Beer, Chocolate and the Battle of the Bulge

 by Barbara Barton Sloane


“This may be death by chocolate, but what a way to go!” Jenna, my travel companion, said with a deep and lingering sigh.  We were dining at Wittamer, the renowned chocolate establishment in Brussels, Belgium.  Our “lunch” consisted of countless samples of chocolate in every flavor and shape, light, dark and dangerously indulgent – a delicious way to start our tour of Belgium.


On our visit to this country, we explored the vibrant city of Brussels and then we were on to Bastogne, where we visited the Ardennes and the site of the Battle of the Bulge.  But before leaving Brussels we dined at some tantalizing cafes and restaurants, visited way too many chocolate shops and sampled some of its 500 (you read it right - 500) different types of beer!  Yes, we knew we’d end our trip facing our own, personal battle of the bulge but hey, we were in the land of beer and chocolate and it was all too tempting to resist!


Brussels is conveniently located less than an hour and a half from Paris and just two hours from Amsterdam.  Home of the European Union and NATO, Brussels had its beginnings in the 10th century, evolving from a fortress town into a metropolis of more than one million inhabitants today.  The city derives its character by the coexistence of French and Flemish culture, and is now home to nationalities around the world which add to its cosmopolitan flavor.  It’s further enhanced by picturesque medieval streets, lively squares, cozy cafes and a vibrant cultural life.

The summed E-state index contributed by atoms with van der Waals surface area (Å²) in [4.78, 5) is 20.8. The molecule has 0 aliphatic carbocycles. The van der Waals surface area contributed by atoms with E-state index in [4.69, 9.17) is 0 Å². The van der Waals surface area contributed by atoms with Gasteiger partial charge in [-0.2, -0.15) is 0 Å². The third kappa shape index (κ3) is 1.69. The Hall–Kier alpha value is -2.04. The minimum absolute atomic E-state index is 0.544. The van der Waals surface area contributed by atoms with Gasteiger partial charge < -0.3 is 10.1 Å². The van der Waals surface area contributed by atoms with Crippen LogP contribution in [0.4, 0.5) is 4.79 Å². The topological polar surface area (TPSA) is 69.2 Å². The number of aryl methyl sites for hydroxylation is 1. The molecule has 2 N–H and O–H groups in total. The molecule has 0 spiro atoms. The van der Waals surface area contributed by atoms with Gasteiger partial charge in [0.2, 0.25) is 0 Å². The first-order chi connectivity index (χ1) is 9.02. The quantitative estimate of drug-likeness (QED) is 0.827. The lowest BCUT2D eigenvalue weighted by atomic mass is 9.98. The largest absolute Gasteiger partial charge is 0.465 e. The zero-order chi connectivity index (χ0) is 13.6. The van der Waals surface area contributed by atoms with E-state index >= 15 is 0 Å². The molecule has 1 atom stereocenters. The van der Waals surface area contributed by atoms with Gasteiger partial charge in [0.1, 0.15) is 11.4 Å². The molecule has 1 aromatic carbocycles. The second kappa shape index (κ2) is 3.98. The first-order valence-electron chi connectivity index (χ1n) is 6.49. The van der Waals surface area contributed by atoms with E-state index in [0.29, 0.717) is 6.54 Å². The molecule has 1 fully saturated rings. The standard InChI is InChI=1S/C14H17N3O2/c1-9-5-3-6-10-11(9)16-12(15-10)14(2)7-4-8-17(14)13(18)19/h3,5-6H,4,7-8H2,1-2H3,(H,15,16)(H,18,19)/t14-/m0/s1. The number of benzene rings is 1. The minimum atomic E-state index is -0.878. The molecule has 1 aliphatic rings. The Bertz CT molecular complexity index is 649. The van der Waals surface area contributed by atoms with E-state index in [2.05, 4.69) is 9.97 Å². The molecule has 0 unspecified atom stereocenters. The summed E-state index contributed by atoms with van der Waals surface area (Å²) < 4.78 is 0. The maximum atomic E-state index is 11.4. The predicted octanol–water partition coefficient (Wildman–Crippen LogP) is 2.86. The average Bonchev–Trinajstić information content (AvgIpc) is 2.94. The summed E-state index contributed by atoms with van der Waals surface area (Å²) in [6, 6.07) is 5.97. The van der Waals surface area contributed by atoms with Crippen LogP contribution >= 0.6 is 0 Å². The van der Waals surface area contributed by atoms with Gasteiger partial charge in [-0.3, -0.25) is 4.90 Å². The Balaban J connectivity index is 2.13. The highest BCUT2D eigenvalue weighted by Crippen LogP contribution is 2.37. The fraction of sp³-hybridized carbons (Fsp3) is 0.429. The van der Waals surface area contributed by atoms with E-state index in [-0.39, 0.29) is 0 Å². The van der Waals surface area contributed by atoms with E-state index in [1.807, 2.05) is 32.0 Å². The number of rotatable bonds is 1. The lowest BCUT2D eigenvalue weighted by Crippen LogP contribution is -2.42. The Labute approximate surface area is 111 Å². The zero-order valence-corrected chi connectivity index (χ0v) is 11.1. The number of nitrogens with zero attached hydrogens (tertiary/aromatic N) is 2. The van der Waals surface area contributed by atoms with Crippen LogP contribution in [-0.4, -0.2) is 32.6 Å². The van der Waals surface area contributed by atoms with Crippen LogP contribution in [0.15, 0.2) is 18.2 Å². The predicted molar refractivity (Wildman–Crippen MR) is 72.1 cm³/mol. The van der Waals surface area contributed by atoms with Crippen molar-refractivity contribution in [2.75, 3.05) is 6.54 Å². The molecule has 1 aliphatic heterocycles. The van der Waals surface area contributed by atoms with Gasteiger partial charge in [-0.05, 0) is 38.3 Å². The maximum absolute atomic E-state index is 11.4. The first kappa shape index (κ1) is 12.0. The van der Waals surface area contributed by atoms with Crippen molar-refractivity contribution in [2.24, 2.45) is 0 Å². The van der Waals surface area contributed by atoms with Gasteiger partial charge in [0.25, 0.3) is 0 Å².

After checking into my hotel, the brand-new, sophisticated Dominican, I made a bee-line for everyone’s favorite place known as the Heart of Brussels: La Grand Place.  With its sense of 17th century power, this is one of 35 Belgian UNESCO World Heritage Sites.  It is a centuries-old square surrounded by the famed Guild Houses with their magnificent gables, pilasters, balustrades and ornately covered stonework.  Here, also, adding to the happy atmosphere: flower markets, cafes, shops and people. Feeling somewhat jet-lagged from my journey, I spied a sidewalk vendor selling Belgian waffles.  Something told me that this sumptuous concoction topped with whipped cream, chocolate and fresh strawberries would make me feel a whole lot better.  (It did).


Feeling sufficiently revived from my sugar jolt, I visited the Galeries St. Hubert which is on La Grand Place. In this fabulous glass arcade which opened in 1847, there are luxurious shops and beautiful cafes.  I spent a leisurely half hour sipping coffee at Taverne du Passage and indulging in one of my favorite pastimes, people-watching.  Before returning to my hotel, I treated myself to Belgian frites, twice fried potatoes that are served in a paper cone.  I took mine with a side of mayonnaise. Highly recommended.


You’ve Gotta Have Art